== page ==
The colourful threads, the beads, her delicate stitches, not only enliven the lost homeland in Sindh, but for Raniben, who is the main bread-earner for this family of three members, this is also the main source of income in her shelter at Sumrasar Sheikh village in Gujarat.
"I had learnt this traditional art of embroidery in my native village in Sindh area. Then the women in my family used to make bags, curtains mainly for fun and to use in their own homes. Now this is my business. I earn Rs 150 per day." Her eyes glitter through the thick-glassed spectacles.
Raniben is not alone. There are about one thousand women in this village, 25 kilometres away from Bhuj. They all work in an NGO ""Kala Raksha Trust "" aimed to preserve the old-world heritage of traditional art and at the same time, generates revenue for these workers to sustain their livelihood.
After the 1971 war, the Sodha Rajput community people in large numbers had to migrate to India. They migrated from Sindh and were settled in Zura migration camp in Kutch area.
Earlier these migrants used to work in a highly unorganised way. It all changed when Judie Frater, a curator in the Textiles Museum of Washington, came down to this desert area to do a research on the life of the migrants.
The marketing head of Kala Raksha, Nilesh Priyadarshi says, "She was posed with questions by the migrant families that 'you have come to do a study on us. After you finish your work you'll go back but what will happen to us'?"
Frater resigned from her job is US and came back to the parched land of Bhuj to work amongst the migrant families.
In 1993, Kala Raksha was formed with just 20 people and now it is one of the favourite destinations for tourists who come to this area in search of traditional art.
"Fourty per cent of our products are sold in the foreign markets. We participate in almost all the major trade and textiles exhibitions in the country", says Priyadarshi.
The village shows visible changes. There is a Bank of Baroda branch with an ATM, and there are only a few mud huts, while the majority of the homes have tin covers and brick walls. One even gets to see a few two-storied houses all pointing out to the story of financial uplift of a group of people who had to to come to this distant land in the middle of their life to start afresh.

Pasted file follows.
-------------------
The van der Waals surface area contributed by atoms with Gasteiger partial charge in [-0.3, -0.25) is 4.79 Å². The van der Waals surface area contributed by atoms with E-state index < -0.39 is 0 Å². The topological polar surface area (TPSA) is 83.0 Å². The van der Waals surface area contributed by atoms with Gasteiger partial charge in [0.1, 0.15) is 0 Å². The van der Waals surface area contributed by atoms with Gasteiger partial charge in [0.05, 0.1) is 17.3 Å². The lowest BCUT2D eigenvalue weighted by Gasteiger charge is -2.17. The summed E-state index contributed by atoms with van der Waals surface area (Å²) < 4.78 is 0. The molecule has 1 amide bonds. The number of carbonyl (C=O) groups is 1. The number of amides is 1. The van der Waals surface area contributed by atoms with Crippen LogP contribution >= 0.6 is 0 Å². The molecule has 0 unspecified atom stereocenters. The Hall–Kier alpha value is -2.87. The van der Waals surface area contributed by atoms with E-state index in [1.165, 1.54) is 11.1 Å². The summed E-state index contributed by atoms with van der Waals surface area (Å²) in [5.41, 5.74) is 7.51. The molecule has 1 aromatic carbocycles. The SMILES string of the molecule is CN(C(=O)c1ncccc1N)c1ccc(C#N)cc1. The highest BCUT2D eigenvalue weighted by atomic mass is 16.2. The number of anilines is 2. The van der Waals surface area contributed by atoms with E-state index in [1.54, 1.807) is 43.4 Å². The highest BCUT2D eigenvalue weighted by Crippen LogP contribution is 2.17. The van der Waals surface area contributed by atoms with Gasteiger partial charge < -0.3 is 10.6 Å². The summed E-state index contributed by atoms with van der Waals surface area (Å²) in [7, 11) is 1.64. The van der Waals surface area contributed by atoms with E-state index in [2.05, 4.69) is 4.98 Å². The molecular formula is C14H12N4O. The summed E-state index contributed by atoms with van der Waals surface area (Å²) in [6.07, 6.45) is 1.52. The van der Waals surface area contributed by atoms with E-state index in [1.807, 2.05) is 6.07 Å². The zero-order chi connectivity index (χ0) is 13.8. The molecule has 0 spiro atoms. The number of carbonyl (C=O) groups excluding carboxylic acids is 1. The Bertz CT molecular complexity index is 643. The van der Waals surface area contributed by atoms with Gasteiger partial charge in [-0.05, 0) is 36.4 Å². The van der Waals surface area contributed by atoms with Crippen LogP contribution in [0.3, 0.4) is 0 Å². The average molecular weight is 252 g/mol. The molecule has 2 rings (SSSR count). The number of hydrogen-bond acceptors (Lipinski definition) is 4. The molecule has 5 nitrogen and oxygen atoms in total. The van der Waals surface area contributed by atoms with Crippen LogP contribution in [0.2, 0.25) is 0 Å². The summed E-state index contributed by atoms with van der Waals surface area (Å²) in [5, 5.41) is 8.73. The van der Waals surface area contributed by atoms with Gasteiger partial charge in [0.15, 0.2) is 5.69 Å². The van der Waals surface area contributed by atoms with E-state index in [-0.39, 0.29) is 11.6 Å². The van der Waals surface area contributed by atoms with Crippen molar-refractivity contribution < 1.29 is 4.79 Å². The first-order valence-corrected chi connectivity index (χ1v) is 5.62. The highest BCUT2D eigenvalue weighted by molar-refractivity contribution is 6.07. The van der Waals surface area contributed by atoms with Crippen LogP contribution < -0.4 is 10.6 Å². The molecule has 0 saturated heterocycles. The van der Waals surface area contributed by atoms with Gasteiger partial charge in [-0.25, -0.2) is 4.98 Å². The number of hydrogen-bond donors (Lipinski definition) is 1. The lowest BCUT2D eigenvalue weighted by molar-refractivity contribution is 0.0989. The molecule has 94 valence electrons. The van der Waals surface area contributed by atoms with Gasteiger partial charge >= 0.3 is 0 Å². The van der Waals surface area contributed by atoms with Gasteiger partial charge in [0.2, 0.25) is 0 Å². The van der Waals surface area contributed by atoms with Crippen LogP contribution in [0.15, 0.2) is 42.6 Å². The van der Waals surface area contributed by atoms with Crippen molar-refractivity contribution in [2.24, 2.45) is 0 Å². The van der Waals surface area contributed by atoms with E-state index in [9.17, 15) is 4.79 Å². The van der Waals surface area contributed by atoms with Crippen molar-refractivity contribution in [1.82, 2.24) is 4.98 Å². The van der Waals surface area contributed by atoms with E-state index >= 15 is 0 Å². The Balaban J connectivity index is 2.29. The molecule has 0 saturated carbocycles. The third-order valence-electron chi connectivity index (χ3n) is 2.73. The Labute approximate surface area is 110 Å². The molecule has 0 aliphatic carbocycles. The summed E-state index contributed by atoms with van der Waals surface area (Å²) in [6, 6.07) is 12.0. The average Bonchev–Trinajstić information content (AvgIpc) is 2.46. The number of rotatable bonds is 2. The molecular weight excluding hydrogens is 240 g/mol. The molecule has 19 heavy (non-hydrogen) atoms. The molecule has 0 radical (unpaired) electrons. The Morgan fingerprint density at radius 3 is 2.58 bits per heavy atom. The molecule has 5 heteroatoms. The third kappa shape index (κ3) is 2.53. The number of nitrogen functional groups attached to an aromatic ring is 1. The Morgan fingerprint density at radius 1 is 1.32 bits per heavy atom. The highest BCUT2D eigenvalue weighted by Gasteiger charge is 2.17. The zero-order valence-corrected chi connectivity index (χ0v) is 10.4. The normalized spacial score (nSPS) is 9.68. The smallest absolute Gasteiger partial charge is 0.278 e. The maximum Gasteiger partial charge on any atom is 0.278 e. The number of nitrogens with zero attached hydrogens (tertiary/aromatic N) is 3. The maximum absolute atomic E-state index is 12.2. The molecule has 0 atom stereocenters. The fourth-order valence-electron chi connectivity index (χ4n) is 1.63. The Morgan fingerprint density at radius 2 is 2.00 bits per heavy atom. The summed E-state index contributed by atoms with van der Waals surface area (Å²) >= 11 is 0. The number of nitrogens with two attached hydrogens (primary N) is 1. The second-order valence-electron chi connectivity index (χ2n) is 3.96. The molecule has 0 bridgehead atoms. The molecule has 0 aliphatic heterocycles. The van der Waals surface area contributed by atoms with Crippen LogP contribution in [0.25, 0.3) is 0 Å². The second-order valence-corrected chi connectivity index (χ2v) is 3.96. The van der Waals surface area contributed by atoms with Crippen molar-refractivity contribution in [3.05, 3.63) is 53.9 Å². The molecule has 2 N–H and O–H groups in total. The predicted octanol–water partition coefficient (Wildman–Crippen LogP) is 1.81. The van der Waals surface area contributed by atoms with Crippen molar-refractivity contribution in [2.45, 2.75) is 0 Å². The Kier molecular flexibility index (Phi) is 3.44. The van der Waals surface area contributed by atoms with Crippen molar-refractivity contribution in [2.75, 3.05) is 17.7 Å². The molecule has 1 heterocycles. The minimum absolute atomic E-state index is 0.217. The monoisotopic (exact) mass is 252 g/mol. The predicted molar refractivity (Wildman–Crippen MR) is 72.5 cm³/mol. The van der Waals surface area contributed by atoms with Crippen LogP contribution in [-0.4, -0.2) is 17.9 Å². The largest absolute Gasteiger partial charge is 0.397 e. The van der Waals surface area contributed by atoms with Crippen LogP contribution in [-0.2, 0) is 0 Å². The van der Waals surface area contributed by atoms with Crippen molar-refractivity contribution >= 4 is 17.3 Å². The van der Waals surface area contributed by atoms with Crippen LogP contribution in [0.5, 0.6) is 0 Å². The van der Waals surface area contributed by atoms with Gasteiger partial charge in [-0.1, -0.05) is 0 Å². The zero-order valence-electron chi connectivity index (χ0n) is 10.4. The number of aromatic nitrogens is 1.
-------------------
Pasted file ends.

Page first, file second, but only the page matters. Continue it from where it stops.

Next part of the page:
With the sales increasing at the rate of 20 per cent every year, the Trust takes care to ensure the talent and a resource bank is there to cater to the market. There is a museum in the Kala Raksha centre displaying different forms of Kutch handloom art and crafts.
The trust has also diligently built a 'resource centre' "" best of samples preserved along with the name, age and the address of the artisan. The new generation can take a cue from this centre to reproduce the art-form. If needed, the original artist can also be contacted to create products.
The movement, which started with the migrants, soon roped in locals too. It is fascinating to see how different communities recreate their ancestral heritage but stick to their own customs. Basically, six types of traditional crafts are practiced. Suf, Kharek and Paako are the regional embroideries of Thar Parkar and Kutch region along ethnic embroideries of Rabari, Jat and Mutava communities.
Suf and Khareek artists create geometric motifs; Paako artists create gardens of stylized flowers in tight square chain and double buttonhole stitch.
"We provide raw materials, fabrics, designs and most importantly marketing platforms. We also run health and education programmes," says Priyadarshi.
Artisan design committees study these collections to create contemporary work while the pricing committee, involving artisans, work on the wage structure. On an average, 30 per cent of the price of a commodity goes as the labour charge.
The vibrant colours, motifs and designs in Kala Raksha are proof that there is a fascinating life in this desert region.
Its small office rooms, in the shape of traditional Kutch huts are shelters not only to a large number of families but also for old-world arts which still find its place even in this twenty-first century.